The disclosures come from Jesuits on the West Coast and in the central United States and identify offenders dating back to the 1950s.
The Rev. Scott Santarosa, the head of the western Jesuit province apologized to the victims in a written statement accompanying the release.
“It is inconceivable that someone entrusted with the pastoral care of a child could be capable of something so harmful. Yet, tragically, this is a part of our Jesuit history, a legacy we cannot ignore,” Santarosa said.
While some of the Jesuit offenders were already known, the disclosure is the latest revelation of clergy sex abuse that has roiled the Catholic Church since 2002, when the Boston Globe newspaper uncovered a decades-long cover-up by the Church hierarchy of sexual misconduct.
Since then, similar reports have emerged in Europe, Australia and Chile, prompting lawsuits, sending dioceses into bankruptcy and undercutting the moral authority of the leadership of the Church, which has some 1.2 billion members around the world.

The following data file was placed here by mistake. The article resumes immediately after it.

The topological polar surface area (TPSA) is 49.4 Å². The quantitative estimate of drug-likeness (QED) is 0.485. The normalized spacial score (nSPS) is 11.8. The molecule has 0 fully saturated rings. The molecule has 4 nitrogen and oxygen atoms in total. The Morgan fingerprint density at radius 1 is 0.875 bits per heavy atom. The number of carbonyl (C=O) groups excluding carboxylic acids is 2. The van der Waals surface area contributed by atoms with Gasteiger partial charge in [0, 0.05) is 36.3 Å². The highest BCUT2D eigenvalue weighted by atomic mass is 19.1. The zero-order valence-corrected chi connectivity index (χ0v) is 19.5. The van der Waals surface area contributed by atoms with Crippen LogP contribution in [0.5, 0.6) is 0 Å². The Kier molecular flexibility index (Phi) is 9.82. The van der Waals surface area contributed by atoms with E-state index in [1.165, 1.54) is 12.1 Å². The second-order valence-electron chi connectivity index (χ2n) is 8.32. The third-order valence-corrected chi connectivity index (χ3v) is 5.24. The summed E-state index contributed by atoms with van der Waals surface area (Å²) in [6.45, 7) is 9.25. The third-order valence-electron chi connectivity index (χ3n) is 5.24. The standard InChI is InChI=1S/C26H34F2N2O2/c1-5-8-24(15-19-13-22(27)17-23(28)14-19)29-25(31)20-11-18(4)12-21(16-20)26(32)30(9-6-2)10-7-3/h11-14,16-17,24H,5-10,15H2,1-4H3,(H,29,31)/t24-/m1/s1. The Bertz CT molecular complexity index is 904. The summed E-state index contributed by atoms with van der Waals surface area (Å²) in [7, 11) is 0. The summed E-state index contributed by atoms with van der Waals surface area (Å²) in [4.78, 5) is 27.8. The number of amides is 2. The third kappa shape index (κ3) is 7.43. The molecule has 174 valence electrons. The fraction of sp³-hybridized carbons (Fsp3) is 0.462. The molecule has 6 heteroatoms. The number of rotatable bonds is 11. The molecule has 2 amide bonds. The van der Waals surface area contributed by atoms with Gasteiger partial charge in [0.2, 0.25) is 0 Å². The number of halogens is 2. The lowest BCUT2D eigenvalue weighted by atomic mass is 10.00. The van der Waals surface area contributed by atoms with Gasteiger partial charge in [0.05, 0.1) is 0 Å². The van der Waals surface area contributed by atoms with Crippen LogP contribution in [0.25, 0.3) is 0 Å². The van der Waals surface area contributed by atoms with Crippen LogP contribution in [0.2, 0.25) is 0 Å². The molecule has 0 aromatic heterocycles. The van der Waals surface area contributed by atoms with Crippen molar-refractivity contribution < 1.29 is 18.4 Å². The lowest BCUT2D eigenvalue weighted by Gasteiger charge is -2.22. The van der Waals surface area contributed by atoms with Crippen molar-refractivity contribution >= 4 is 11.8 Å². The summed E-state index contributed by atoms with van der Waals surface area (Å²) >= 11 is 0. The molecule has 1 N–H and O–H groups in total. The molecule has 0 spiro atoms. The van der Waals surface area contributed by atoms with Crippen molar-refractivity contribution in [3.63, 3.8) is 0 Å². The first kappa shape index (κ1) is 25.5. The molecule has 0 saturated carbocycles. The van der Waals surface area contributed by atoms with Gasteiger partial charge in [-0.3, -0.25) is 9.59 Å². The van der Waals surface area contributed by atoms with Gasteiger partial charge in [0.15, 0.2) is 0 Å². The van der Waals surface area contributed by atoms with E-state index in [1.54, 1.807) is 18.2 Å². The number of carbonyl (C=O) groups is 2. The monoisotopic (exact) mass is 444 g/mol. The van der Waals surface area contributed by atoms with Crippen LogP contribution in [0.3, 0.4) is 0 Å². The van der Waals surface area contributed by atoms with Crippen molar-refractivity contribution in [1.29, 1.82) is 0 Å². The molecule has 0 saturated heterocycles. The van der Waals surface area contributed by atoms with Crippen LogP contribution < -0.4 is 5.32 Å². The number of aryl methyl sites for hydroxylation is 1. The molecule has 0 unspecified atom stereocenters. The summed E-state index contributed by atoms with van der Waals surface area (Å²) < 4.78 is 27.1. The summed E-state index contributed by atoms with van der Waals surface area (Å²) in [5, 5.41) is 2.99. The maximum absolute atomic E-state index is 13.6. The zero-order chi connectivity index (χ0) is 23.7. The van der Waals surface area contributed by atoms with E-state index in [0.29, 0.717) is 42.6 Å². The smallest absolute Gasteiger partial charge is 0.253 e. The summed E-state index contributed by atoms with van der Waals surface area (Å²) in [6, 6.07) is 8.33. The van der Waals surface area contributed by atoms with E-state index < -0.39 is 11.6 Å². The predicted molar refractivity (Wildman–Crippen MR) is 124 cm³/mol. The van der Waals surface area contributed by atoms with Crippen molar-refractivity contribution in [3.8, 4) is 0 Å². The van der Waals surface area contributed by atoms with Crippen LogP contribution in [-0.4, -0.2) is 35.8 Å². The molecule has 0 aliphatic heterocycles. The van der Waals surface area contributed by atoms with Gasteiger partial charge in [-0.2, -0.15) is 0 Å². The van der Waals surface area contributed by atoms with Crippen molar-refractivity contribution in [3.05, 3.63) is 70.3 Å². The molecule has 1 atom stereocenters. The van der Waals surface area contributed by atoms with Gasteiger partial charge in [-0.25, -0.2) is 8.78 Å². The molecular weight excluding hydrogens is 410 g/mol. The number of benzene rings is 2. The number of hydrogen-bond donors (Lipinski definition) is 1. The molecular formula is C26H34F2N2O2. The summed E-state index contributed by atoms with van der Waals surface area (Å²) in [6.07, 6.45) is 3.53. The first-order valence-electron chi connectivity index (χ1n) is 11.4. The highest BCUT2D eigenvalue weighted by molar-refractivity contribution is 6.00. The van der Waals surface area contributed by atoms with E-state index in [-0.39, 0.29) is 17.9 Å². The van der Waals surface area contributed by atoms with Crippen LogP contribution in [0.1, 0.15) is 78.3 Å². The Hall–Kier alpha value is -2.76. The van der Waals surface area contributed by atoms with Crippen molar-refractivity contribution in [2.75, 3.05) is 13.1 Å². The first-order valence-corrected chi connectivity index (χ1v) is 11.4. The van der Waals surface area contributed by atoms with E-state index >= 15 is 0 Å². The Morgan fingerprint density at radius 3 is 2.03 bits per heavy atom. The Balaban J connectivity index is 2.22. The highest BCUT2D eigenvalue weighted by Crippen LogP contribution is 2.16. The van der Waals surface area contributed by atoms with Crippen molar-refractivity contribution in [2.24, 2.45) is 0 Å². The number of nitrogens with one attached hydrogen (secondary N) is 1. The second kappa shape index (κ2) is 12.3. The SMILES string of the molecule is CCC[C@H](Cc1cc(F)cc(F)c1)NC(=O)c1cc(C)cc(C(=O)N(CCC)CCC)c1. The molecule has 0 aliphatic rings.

The Jesuits, formally known as the Society of Jesus, is the largest order of male clergy in the Catholic Church, consisting of some 16,000 priests, brothers and scholastics, or priests in training. There are 2,150 Jesuits in the United States.
Terence McKiernan, president of BishopAccountability.org, which tracks Catholic clergy abuse, said in a statement that the disclosures marked a “significant development,” but still falls short of full accountability.
“Detailed descriptions of the allegations should have been provided, especially for priests and brothers whose names are being made public for the first time,” he said. “It is crucial to know how long an accused priest worked in a school or parish, and in what years."
The central U.S. province said it retained a consulting firm comprised of former FBI agents, and a “comprehensive” audit of its offenders will be released next year.
One of the largest payouts by any Catholic order was the Jesuits, who paid out $166 million to victims, most of them Native Americans from remote Alaska Native villages or Indian reservations in the Pacific Northwest. (Reporting by Keith Coffman in Denver Editing by Dan Whitcomb & Simon Cameron-Moore)
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